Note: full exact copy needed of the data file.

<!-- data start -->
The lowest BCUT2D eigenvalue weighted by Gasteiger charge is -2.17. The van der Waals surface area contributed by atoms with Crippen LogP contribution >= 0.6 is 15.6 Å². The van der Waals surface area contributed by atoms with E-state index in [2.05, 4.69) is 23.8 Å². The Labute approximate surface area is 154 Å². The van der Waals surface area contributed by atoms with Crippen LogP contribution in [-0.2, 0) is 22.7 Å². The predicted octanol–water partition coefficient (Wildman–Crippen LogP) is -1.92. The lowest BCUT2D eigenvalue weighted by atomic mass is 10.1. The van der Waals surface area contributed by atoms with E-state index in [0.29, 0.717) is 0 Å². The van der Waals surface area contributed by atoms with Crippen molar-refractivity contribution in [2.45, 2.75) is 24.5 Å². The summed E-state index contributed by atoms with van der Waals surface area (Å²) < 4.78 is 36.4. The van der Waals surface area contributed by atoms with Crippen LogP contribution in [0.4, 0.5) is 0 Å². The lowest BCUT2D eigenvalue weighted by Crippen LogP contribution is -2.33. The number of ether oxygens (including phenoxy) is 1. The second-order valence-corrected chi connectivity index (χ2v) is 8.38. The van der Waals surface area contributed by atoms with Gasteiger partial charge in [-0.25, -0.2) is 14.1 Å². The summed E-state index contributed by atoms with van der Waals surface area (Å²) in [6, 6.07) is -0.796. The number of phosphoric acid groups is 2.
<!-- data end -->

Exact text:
The lowest BCUT2D eigenvalue weighted by Gasteiger charge is -2.17. The van der Waals surface area contributed by atoms with Crippen LogP contribution >= 0.6 is 15.6 Å². The van der Waals surface area contributed by atoms with E-state index in [2.05, 4.69) is 23.8 Å². The Labute approximate surface area is 154 Å². The van der Waals surface area contributed by atoms with Crippen LogP contribution in [-0.2, 0) is 22.7 Å². The predicted octanol–water partition coefficient (Wildman–Crippen LogP) is -1.92. The lowest BCUT2D eigenvalue weighted by atomic mass is 10.1. The van der Waals surface area contributed by atoms with E-state index in [0.29, 0.717) is 0 Å². The van der Waals surface area contributed by atoms with Crippen molar-refractivity contribution in [2.45, 2.75) is 24.5 Å². The summed E-state index contributed by atoms with van der Waals surface area (Å²) < 4.78 is 36.4. The van der Waals surface area contributed by atoms with Crippen LogP contribution in [0.4, 0.5) is 0 Å². The lowest BCUT2D eigenvalue weighted by Crippen LogP contribution is -2.33. The number of ether oxygens (including phenoxy) is 1. The second-order valence-corrected chi connectivity index (χ2v) is 8.38. The van der Waals surface area contributed by atoms with Gasteiger partial charge in [-0.25, -0.2) is 14.1 Å². The summed E-state index contributed by atoms with van der Waals surface area (Å²) in [6, 6.07) is -0.796. The number of phosphoric acid groups is 2.